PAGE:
Choosing fabric for a scrap quilt is like a big scavenger hunt. You never know what you will find or where you will find it, but you are sure to uncover some real gems!
What is a Controlled Scrappy Quilt?
Not every fabric in your stash is a contender for this type of quilt. Our goal is to create a quilt with a controlled color palette that uses a wide range of quilt fabrics from your stash or shopping excursions.
Step 1 - Choose a Focus Object
It's not necessarily a 'focus fabric'. Anything will do here; but it must be pleasing to your eye. A picture from a magazine, a string of beads, a scarf...or yes, even a scrumptious piece of quilt fabric. Having a basic knowledge of color theory is great (and something I recommend), but trusting in your own eyes is just as valuable!
For my quilt, I chose a focus fabric with fish on it. Not exactly pretty, but it was interesting.
Step 2 - The Hunt
There's only one guideline for finding fabric with this method...
Your fabric choices must be friends with the focus object.
Now what does that mean?
They need not be exact matches in color, or in brightness, and certainly not in scale or pattern. The fabrics can be ugly. In fact, scrap quilts are a wonderful place to put some of those ugly fabrics that you can't for the life of you remember why you bought.
Stripes, plaids, batiks, reproductions, floral fabrics...all these fabrics belong together in a scrap quilt.
As you find them, whether from your coveted stash or shopping forays, lay them out against your focus object. If they 'play nicely' (again, no reason for matchy-matchy here) it is a keeper for now.
Be adventurous, but trust your instincts. Find yourself hemming and hawing over a fabric? Then it just does not belong. Do not over-think.
Once you have a big pile of fabrics in your project stash, it is...
Step 3 - Time to Decide
Do you want your final quilt to 'read' a certain color, say, as a 'red quilt'? Then be sure to add more red fabrics to your pile. If you want it to read as a total scrap quilt, then choose pretty even piles of all the basic colors found in your focus object. (For my fish quilt, the basic colors were purple, fuchsia, gold, green, orange and brown.) Not every fabric will make it into your quilt...but that's just a good reason to make another.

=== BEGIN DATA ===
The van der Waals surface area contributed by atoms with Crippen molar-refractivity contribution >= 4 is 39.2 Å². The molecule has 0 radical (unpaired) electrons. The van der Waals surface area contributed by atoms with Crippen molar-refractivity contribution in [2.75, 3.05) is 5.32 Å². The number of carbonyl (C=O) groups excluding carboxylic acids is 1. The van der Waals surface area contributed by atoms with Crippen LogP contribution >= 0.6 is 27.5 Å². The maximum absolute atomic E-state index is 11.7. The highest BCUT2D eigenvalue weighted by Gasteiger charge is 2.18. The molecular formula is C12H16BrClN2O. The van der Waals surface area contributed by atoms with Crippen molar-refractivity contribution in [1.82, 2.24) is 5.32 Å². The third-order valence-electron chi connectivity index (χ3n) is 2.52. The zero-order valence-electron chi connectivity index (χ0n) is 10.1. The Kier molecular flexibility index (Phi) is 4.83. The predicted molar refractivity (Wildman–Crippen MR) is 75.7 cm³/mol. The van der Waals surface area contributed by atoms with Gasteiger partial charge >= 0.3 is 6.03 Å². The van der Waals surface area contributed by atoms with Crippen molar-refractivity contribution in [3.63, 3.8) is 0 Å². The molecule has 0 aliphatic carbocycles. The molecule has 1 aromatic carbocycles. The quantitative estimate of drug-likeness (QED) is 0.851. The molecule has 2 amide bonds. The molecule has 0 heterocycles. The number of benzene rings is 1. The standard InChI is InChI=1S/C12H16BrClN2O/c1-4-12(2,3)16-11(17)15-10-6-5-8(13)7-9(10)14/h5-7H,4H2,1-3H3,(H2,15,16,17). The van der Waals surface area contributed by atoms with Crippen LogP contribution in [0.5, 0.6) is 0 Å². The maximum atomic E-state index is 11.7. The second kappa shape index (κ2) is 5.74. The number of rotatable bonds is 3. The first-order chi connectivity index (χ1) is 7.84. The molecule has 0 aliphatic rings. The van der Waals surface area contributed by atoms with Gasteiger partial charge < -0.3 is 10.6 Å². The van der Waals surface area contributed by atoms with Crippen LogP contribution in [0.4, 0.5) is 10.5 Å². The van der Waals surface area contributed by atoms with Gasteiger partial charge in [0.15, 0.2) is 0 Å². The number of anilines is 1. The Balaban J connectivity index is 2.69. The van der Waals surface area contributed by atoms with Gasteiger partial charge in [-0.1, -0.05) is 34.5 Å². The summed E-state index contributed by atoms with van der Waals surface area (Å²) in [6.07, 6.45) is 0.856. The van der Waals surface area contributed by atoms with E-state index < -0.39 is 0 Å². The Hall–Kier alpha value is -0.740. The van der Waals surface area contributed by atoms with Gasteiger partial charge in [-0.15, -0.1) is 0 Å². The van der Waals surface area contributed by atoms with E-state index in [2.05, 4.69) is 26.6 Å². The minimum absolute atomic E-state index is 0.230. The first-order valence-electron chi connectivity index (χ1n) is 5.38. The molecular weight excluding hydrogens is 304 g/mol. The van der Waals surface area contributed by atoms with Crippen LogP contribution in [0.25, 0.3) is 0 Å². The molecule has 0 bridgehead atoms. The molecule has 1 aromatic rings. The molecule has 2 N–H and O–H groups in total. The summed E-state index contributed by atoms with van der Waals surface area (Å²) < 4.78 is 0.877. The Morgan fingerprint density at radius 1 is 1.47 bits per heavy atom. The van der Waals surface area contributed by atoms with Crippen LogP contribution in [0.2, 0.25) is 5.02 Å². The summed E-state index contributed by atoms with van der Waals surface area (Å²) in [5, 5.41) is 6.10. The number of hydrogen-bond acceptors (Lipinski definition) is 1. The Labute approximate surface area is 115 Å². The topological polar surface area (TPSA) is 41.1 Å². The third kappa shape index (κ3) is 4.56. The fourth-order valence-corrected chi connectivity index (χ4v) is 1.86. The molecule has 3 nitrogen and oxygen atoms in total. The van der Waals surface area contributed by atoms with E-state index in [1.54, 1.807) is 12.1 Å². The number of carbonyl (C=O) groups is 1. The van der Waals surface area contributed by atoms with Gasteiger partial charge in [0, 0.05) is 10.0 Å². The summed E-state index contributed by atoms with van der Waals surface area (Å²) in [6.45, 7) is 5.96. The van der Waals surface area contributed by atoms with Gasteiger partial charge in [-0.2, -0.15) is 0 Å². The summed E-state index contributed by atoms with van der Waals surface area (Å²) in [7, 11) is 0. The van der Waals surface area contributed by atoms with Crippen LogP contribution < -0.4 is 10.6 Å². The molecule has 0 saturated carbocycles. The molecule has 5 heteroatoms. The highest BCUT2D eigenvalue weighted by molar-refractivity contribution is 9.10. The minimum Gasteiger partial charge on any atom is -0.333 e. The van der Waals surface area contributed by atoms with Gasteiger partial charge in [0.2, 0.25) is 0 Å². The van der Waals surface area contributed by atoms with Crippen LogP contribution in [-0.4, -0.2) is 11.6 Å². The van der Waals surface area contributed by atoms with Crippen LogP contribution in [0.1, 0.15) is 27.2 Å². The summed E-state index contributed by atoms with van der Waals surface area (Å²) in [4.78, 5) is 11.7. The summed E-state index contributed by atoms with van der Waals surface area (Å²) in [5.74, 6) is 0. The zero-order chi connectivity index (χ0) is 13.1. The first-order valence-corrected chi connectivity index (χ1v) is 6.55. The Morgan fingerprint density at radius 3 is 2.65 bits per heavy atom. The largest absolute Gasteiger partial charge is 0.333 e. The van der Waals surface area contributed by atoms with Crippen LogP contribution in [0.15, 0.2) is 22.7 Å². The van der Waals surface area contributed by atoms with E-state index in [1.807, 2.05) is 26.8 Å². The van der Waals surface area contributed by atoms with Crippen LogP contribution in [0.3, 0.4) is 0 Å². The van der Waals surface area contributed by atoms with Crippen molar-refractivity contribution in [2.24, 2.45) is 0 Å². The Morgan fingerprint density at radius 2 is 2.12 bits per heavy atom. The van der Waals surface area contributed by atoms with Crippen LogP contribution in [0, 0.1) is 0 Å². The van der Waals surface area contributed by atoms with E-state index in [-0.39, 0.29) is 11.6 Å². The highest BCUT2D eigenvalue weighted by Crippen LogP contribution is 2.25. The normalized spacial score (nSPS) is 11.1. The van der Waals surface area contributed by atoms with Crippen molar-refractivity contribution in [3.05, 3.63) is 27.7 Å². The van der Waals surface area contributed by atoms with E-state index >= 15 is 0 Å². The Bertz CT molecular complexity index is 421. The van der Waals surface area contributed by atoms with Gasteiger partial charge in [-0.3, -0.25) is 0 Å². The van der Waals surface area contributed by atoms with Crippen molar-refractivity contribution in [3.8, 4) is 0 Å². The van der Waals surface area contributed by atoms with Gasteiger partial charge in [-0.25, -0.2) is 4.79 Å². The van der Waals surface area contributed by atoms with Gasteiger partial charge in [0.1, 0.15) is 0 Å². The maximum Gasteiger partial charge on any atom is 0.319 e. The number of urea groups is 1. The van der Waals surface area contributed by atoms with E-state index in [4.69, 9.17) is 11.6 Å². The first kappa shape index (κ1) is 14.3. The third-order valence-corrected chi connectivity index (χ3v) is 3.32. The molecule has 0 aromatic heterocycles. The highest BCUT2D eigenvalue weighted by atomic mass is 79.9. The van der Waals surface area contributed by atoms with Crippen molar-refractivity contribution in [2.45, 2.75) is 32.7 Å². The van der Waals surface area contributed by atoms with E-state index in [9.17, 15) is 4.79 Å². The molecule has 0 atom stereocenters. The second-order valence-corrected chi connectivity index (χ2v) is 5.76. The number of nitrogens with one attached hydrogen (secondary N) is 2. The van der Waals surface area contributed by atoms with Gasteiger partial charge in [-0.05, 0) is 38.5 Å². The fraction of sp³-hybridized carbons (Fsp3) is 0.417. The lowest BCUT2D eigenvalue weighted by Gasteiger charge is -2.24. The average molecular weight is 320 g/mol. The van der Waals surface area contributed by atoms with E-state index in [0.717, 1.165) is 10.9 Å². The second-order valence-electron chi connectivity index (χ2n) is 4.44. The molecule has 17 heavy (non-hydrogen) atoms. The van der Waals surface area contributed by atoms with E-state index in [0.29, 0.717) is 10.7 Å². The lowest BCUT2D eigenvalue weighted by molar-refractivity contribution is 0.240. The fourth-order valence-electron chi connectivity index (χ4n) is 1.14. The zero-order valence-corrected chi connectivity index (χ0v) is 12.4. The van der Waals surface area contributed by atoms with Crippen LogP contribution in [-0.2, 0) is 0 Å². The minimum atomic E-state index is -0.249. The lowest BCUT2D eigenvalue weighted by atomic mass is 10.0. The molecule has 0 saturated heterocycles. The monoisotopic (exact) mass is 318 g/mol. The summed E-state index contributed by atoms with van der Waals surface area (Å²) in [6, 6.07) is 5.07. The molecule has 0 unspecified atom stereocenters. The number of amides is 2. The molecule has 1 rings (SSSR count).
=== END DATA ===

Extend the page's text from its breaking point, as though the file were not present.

Step 4 - Put it Together
Sometimes a simple rule can take the fear out of piecing a scrap quilt. With so many fabrics to choose from in your project stash, it can be a bit overwhelming.
When I piece scrap quilt blocks, the only rule I use is that a color is only used once in the block, unless the quilt block pattern calls more. For my fish quilt each color was used just once in a block. Once a fabric was used, it was put into the used pile. That way there was an even distribution of fabrics and colors across the whole top of the quilt.
Sewing It Up!
In summary, to make a pleasing scrap quilt, just follow these simple guidelines:
Choose a focus object that pleases YOUR eyes Fabrics in this project "stash" should be friends with the focus object, no fighting allowed! Make your final selections for your project stash Employ simple rules to create each block to control the quilt's overall appearance Enjoy the process! Sewing scrap quilts patterns is a wonderful way to use up your stash!